Church Hymns
Church Hymns
Church Hymns
Church Hymns

Maria Hahnenkamp
2011

Material
Installation

Collection
Dom Museum Wien

Inv.Nr.
OMS/58

Installation
Video
Modern and Contemporary art

On view

Query
Reproduction request
Loan request

Photo: Leni Deinhardstein, Lisa Rastl, Dom Museum Wien
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A choreography of liturgical dress and chant

Maria Hahnenkampt uses colorful liturgical robes and traditionel hyms for this Installation, which addresses hierarchies and rolemodels in the catholic church.

Ornate embroidered priestly vestments from four centuries are ceremoniously put on and taken off in an endlessly repetitive ritual, accompanied by liturgical chants. In her audiovisual work, artist Maria Hahnenkamp contrasts traditional church hymns taken from Gotteslob, the uniform German Catholic hymn and prayer book, with commentating texts. Over the homogeneous sound of the choir, a soprano solo voice is played back on a second track, paraphrasing the church hymns with found or artist-commissioned texts mostly from the context of psychoanalysis or philosophical literature. Interwoven with the chorus, sometimes overlaying it or freely intoning, the solo voice expands the solemn chant with questioning words.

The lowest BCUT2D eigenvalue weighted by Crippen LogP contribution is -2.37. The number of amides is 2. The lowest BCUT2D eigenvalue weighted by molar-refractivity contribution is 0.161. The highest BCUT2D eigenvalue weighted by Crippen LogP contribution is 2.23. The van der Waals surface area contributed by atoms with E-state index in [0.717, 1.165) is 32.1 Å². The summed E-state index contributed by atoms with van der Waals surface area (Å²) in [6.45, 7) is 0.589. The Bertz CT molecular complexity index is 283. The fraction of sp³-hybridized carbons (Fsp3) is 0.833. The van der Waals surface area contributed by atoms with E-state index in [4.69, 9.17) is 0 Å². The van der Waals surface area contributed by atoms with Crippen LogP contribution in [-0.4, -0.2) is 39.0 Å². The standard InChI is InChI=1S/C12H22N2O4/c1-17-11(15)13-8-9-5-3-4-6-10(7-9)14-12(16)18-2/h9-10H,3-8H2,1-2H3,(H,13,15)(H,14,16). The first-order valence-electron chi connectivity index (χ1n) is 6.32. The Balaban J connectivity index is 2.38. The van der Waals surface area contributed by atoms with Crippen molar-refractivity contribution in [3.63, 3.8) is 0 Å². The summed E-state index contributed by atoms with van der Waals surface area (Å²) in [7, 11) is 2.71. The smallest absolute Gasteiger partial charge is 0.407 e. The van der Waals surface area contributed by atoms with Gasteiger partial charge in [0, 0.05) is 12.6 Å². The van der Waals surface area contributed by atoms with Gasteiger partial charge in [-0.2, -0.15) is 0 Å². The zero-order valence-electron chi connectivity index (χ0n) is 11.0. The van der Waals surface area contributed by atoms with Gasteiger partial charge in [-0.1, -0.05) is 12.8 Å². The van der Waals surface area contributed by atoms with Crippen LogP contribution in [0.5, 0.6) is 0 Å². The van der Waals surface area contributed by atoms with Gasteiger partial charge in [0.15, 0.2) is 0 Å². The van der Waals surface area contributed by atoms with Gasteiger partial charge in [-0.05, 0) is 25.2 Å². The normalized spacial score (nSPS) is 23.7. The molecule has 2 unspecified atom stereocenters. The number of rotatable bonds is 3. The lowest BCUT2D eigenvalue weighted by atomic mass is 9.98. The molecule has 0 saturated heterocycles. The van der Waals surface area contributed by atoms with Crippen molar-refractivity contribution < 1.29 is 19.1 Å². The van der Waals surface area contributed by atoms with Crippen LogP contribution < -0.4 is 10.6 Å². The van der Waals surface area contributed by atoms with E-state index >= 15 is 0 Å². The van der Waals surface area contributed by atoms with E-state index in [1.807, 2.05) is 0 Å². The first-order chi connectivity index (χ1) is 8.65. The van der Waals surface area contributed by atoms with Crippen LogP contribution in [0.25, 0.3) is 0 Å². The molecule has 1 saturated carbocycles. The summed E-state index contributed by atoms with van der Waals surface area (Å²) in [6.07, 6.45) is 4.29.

The work negotiates role images and power hierarchies passed down over the centuries. Taking, through church choruses, an analytic approach to these tenets, which have been perpetuated until today, and processing them in a visual-art context, the artist makes way for their critical reflection.

Visually, the focus of Hahnenkamp’s work is on the liturgical vestments whose magnificent colors and ornamentation make for an essential part of Roman-Catholic scenography. It is a pageant of colorful floral splendor, intertwining vines, and geometrical patterns that passes before the eye. One can almost feel the different materials on the skin: linen, velvet and silk, brocade and damask.

The camera view of the priestly vestments emblematically references the male center and main actor of the liturgical celebration of Mass. The camera angle is so narrow that, except for his hand, the person himself does not become visible—which is quite in keeping with the ritual of the Holy Mass, in which the individual disappears behind the robes, taking on the role of a dignified minister of God.